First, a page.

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IMAGE: "Pilot Season"
AP
Actors Sarah Silverman and Sam Seder star in the new six-episode comedy series, "Pilot Season."
updated 9/2/2004 5:54:32 PM ET 2004-09-02T21:54:32

This fall’s TV shows are only just starting to premiere. But in a scant four months, pilot season will be cranking up, with next fall in its sights.

What is pilot season? “The 120 days between January and April when managers, agents and lawyers try to place actors in new television programs,” declares the helpful definition that begins each episode of “Pilot Season,” a dead-to-rights show-biz spoof airing next week on cable’s Trio.

“Pilot Season” tracks the shifting fortunes of Hollywood hopefuls who want nothing more than to score a role on a sitcom — or to represent such a cash cow.

It has a razor-sharp cast including Sarah Silverman (“School of Rock”), David Cross (“Arrested Development”) and Andy Dick (“Less Than Perfect”) as well as Sam Seder (a talk show host on Air America Radio), who is also its director and co-writer. (The first two of the series’ six half-hours air Monday at 9 p.m. ET, with the remaining episodes rolling out nightly through Sept. 11; check local listings.)

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Seder and Silverman play Max and Susan, former sweethearts who made a film together and broke up after it didn’t sell. But reflecting the series’ too-close-for-comfort authenticity, Seder and Silverman dated in real life and made the 1997 film “Who’s the Caboose?” — then broke up, in part because it didn’t sell.

Employing a semi-scripted “mockumentary” style, “Pilot Season” provides a where-are-they-now? look at the many characters from “Who’s the Caboose?” — which followed New Yorkers Max and Susan to Hollywood for their first pilot season way back when. Fittingly, this very funny film gets its belated world premiere on Trio at 9 p.m. Sunday, thus setting the stage for the series that collectively serves as its sequel.

As “Pilot Season” begins, Max, the erstwhile dedicated-to-his-craft performance artist, is aiming to cash in as a personal manager at Big Management Company, thanks to strings his ex pulled for him when Big Management signed her.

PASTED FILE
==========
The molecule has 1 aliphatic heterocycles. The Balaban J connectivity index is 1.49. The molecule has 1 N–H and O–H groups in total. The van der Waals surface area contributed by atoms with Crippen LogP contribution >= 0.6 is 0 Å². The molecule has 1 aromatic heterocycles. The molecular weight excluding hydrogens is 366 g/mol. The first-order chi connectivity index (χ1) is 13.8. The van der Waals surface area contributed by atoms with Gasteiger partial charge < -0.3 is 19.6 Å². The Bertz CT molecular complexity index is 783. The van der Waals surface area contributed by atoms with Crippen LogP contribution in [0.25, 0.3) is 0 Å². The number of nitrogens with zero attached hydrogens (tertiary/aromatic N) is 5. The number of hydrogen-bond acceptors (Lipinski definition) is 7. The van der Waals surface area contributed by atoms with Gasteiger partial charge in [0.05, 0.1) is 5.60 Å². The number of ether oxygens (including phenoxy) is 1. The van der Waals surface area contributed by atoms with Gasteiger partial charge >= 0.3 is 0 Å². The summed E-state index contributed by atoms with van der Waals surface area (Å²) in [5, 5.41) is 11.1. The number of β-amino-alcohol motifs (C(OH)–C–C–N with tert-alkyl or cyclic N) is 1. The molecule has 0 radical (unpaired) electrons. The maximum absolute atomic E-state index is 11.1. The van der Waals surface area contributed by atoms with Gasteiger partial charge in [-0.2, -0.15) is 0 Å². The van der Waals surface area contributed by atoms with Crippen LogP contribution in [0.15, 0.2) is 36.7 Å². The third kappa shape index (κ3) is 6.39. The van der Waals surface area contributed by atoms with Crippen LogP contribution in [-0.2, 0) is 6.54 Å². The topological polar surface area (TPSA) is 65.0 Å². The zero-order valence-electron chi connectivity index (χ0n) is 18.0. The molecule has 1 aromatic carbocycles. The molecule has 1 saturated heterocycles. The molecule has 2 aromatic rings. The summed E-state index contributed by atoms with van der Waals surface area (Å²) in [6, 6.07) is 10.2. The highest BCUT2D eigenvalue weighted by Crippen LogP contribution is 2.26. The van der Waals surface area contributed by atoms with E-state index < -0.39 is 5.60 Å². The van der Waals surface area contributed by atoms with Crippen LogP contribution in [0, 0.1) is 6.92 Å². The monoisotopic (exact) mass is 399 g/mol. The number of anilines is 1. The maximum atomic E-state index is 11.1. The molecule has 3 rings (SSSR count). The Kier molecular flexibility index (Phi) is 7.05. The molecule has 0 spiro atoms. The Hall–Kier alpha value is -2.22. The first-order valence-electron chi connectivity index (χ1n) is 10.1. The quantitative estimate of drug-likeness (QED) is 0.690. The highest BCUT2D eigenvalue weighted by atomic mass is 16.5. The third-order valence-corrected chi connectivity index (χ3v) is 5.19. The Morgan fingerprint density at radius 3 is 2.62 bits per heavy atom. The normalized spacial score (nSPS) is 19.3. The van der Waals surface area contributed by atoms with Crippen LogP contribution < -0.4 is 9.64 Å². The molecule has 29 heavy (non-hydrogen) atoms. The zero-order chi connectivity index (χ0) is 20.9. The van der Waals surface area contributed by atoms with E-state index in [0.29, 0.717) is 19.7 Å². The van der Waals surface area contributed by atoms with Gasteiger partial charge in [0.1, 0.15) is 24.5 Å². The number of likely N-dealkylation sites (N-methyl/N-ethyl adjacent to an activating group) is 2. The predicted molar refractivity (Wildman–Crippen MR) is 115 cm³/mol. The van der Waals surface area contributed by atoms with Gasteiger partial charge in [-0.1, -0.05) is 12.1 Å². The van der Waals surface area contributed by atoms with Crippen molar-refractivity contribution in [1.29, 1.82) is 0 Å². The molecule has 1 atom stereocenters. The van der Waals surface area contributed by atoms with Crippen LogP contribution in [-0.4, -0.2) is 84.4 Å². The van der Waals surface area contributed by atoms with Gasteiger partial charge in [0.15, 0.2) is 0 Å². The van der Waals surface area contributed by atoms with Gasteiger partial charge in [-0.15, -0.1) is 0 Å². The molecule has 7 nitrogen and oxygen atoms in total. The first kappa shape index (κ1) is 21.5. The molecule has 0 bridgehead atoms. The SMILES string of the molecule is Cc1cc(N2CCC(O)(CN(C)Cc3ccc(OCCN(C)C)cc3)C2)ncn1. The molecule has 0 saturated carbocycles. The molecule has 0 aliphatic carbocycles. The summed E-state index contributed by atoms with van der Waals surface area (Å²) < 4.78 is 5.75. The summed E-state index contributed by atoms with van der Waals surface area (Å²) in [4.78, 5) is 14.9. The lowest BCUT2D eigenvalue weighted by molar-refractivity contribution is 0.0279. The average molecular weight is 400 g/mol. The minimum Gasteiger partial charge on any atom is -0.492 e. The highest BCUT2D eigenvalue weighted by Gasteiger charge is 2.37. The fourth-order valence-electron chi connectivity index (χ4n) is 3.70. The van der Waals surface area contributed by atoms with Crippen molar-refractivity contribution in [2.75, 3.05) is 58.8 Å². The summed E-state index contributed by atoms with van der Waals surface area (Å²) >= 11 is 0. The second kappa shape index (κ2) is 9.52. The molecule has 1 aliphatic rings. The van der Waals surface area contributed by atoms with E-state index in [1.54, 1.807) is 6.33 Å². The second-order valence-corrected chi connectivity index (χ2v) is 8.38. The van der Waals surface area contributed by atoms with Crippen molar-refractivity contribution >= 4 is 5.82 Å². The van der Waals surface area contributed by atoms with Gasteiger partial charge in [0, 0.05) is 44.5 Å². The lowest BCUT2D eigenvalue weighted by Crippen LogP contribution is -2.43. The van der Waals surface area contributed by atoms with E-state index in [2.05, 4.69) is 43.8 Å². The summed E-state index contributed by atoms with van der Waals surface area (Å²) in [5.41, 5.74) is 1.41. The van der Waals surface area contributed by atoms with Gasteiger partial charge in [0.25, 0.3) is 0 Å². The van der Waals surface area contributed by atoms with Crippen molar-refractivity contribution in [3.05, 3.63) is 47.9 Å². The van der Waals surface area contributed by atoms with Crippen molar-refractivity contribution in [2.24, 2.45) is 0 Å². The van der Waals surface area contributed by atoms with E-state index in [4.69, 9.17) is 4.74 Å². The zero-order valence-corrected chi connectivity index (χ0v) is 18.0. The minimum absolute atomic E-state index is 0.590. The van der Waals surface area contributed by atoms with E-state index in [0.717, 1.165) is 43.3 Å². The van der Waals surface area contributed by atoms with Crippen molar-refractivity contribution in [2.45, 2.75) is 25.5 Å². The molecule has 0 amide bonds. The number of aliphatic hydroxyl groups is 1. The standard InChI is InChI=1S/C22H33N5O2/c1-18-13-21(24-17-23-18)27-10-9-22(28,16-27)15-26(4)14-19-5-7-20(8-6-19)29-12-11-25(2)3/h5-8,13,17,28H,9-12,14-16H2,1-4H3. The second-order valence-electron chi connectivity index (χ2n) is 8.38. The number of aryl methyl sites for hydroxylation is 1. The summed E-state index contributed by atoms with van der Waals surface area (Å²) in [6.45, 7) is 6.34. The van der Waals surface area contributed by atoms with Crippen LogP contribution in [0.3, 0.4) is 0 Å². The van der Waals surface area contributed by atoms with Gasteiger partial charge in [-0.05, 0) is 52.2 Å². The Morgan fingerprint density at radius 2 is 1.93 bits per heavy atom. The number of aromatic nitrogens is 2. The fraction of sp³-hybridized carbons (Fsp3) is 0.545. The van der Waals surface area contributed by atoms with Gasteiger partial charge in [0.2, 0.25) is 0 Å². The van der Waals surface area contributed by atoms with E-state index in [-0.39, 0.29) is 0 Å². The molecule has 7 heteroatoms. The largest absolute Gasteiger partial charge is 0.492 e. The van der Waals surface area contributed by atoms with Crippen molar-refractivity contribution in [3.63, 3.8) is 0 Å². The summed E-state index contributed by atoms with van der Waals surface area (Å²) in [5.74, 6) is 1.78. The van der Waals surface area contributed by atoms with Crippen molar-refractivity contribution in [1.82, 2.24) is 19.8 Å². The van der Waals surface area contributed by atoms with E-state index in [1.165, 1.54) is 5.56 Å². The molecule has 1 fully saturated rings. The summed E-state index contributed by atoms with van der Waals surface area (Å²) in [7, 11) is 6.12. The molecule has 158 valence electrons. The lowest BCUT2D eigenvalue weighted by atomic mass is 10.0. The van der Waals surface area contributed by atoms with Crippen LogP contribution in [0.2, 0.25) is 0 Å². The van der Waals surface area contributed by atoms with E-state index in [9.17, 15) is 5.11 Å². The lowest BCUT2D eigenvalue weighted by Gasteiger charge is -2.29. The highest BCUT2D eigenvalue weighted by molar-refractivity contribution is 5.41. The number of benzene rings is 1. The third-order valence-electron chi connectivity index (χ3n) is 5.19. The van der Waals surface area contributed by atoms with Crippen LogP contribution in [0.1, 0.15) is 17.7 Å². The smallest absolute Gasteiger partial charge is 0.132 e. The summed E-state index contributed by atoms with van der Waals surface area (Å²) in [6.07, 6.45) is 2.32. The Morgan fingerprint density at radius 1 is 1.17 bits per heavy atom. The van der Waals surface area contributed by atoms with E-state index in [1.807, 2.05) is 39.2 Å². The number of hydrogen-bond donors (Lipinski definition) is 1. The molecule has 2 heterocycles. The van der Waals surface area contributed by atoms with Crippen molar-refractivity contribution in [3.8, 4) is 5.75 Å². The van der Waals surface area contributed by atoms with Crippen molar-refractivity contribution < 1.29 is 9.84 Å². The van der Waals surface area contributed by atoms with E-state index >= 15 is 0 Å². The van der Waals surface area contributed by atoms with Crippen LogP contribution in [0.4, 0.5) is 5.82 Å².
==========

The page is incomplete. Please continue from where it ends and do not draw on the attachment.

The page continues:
Susan, who recklessly passed on a sitcom role eight years ago, is still auditioning for TV but hopes to break into films. (Good thing she has a rich boyfriend these days.) She doesn’t have much to do with Max, as she tells the camera on the first episode.

“I know he’s on the Earth ... he knows I’m on the Earth,” she trills with affected breeziness. “And that’s good enough for us.”

But it’s really not good enough for Max, who still wants Susan back — as a girlfriend, as a client, as something.

Fortunately, Max has other irons in the fire, mainly Russ Chockley (played by Ross Brockley), a reclusive actor-turned-farmer whose success in commercials for a discount motel chain has the networks clamoring to sign him for a series.

Brought by Max back to Hollywood from Nebraska, Chockley takes a meeting where he’s introduced as “a real farmer, if you can believe that.”

Learning of his agrarian focus, an NBC executive struggles to relate. “I just had corn in my salad,” she volunteers.

Will Max, Chockley and all our other friends in this Darwinian flash dance have a deal in place before pilot season — and “Pilot Season” — conclude?

Fate of Trio an issue
A sly examination of the TV industry (and, more broadly, of human vanities and self-delusion), “Pilot Season” takes the cake as Trio’s first original comedy series. Sadly, it may also be the last.

According to a deal announced recently, DirecTV will continue to carry loads of channels owned by NBC Universal, including NBC, MSNBC, USA and Bravo. But not Trio, which at year’s end will vanish into the ether for DirecTV subscribers.

And maybe for everybody else. Trio’s loss of DirecTV distribution will instantly dwarf by two-thirds its potential audience, an already scant 20 million viewers — which could spell its doom.

This would be a premature end for a channel that has forged a whimsically curatorial approach to TV and pop culture, and in the process won favor with such programming as “Brilliant, But Cancelled,” which highlights short-lived but noteworthy series from the past.

A new round of “Brilliant, But Cancelled” begins Monday at 8 p.m., unearthing episodes of “Deadline,” “The Invisible Man,” the extraordinary 1996-97 mob drama “EZ Streets,” the 1990 comedy “Parenthood” (with Leonardo DiCaprio, David Arquette and Thora Birch), and, from 1959-60, “Johnny Staccato,” starring John Cassavetes as a Manhattan private eye. (Check listings.)

Trio, which began life in the mid-1990s as a U.S. outlet for the Canadian Broadcasting Corp., was acquired in 2000 by media magnate Barry Diller for his Universal Television group, which then became part of Vivendi Universal, which, in turn, merged with NBC last spring to become NBC Universal.

So far NBC Universal has been tight-lipped about Trio’s fate, but with the network’s DirecTV cutoff looming, its new owner can cite ample reason to throw in the towel. Trio, crushed by the embrace of two media behemoths, could soon find that “Brilliant, But Cancelled” is its own epitaph.

© 2012 The Associated Press. All rights reserved. This material may not be published, broadcast, rewritten or redistributed.

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